So I’m an Elder Geek. I’m 45. I saw Akira in the theaters (and was confused). I saw Star Wars first run. I remember the first “Cosmos” and have the book. You get the idea – or at least I hope you do.
I also speak on careers. I write on careers. I also encourage my fellow Elder Geeks who’ve been around the block a few times to do the same because let’s face it, we’ve got the experience and should share it. Also the economy is in tatters, so hey, let’s help people out here.
Except sometimes, it’s hard. It’s challenging to bridge the gaps between us and people ten, twenty, even thirty years younger. Things have changed, technology has changed, jobs has changed, and there is that whole smoking-ruin-of the economy thing I mentioned. It’s hard to explain how to survive in the economic wasteland when you’re coming from a different background.
So, as I look at my next round of convention talks, and as I encourage my fellows to talk about careers at cons, blogs, random gaming sessions, etc. I wanted to share what you can do to help talk to the younger geek crowd about careers. Trust me, it’s needed.
Here’s the things to remember.
Focus On Universals:
Though you should use specific knowledge (and keep it up) one big thing to focus on in careers is Universals that rarely change. This is important because they are, well, important, but also they’re often glossed over by other sources of job advice. People get used to thinking everyone gets the Universals, and thus stop explaining them.
Thus you need to – and should.
Here’s the universals I’ve found:
- Networking – What it really is, how to do it, how to enjoy it.
- Education And Training – How and what you have to know (and what you can afford) changes, but the value doesn’t.
- Experience – How to get it.
- A Good Resume And Cover Letter – Remember how the resume is going to go away? Yeah, sure.
- Social Skills – Enough said.
- Knowledge – How to get it and what to learn. You probably would be amazed at what you know.
I like to relate to people through stories. People think in narrative, and teaching in narrative helps the lessons be easier understood and internalized. So, go and find good stories in your past, among your friends and co-workers, and so forth so you can share them.
These stories are great for sharing the Universals (above). One or two good tales that illustrates the important points can really hit home.
However, stories are also good for you to understand. That tale from a younger co-worker or someone in a different economic situation can help you get things as well. In turn, you can share that story and have more effect because it’s something you learned from yourself. It can even start a dialogue on people’s differences.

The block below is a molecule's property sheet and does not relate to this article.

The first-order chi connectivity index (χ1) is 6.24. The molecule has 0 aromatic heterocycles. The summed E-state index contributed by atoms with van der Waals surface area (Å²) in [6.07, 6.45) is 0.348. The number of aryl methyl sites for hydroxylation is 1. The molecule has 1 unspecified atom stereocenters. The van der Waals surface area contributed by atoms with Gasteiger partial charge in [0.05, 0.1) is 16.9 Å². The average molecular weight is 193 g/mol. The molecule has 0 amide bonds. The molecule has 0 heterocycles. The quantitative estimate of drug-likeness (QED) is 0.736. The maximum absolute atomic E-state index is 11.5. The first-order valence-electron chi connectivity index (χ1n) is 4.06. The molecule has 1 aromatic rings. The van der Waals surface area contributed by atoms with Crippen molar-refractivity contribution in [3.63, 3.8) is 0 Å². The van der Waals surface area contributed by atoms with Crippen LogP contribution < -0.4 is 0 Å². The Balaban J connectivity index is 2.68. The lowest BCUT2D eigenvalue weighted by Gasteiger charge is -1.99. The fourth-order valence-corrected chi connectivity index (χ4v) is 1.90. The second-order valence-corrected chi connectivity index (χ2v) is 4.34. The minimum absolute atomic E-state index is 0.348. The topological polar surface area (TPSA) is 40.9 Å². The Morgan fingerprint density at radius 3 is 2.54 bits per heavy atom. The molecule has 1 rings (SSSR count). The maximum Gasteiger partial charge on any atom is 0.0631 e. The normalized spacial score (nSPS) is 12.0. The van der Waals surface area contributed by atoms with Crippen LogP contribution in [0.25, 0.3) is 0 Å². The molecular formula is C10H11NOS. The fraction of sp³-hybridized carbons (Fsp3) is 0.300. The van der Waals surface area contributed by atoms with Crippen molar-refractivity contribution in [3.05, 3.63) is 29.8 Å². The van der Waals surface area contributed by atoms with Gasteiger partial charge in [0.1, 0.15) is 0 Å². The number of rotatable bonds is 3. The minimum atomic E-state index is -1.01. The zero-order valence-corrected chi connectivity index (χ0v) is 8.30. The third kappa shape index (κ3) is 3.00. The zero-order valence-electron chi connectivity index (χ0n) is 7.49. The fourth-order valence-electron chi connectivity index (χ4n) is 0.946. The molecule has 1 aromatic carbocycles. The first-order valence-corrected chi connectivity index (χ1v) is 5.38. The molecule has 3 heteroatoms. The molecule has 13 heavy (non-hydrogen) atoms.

Keep Up On Trends:
Do not, under any circumstances, assume that the economic, social, and job trends you remember are the same today. You will probably be wrong and be embarrassed and look (and be) out of touch. Things change, and as of late they have changed rapidly.
If you are going to speak on careers – hell, if you’re going to have a career, period – you need to keep up on economic and job trends. Otherwise you’ll not only be clueless in your own sphere, but also clueless in understanding the economic issues facing younger Geeks. If you can get what they’re going through, you can’t help.
For instance, as I write this, youth unemployment is high and student loan debt is looking to be depressingly high and unpaid. That’s pretty different from my youth, and likely yours, and you need to be aware of it.
Keep Up On Culture:
Please make an effort to understand cultural issues and elements of the crowds you’re talking to. Know of the games they’re playing, the anime they watch, where they get their Maker diagrams, whatever. You want to understand what they’re talking about and in turn how you can talk to them.
Do not try to be hip or happening (unless you are). Just understand enough to understand them and know what’s going on.
For instance, I’m really not concerned about Homestuck, but I have to understand some of what’s going on to get the trends, know what people are talking about, speak to the fans on talent usage (which you see a lot of), and know what the hell a given cosplay is about.
Also you can joke about your own perspectives. It’s a great icebreaker.
Admit What You Don’t Know:
You can’t perfectly understand what younger Geeks are going through, so make an effort, but admit your cluelessness.
First, people will respect your honesty. You admit your ignorance. That helps them trust you, and means they’ll trust the lessons you can impart.
Secondly, people will fill in the gaps. There’s a few times where I had younger Geeks help me understand things because I could admit I didn’t know what’s going on. What I understood about their job and career prospects was depressing, but at least I understood it.
Ask How You Can Help:
This is not necessarily the most important piece of advice, but a critical one: ask the younger geeks you’re speaking to or coaching or writing for what they need to help them out.
Then, if needed, do it.
Really, you’re not going to understand their situations until you know what they need (or think they need). So go and ask. Ask at panels. Get feedback forms. Take polls. Whatever you need to do, go do it so you know what you can do to help.
Because that’s what you’re trying to do here.
Hope this helps all of you Elder Geeks think a bit more on how we can, in turn, help our younger brethren. We’re the ones with the experience, but we have to know how to share it.
Then again, when you’re a truly Ancient Geek you can pass these on to people who are just Elder Geeks and help them out.
– Steven Savage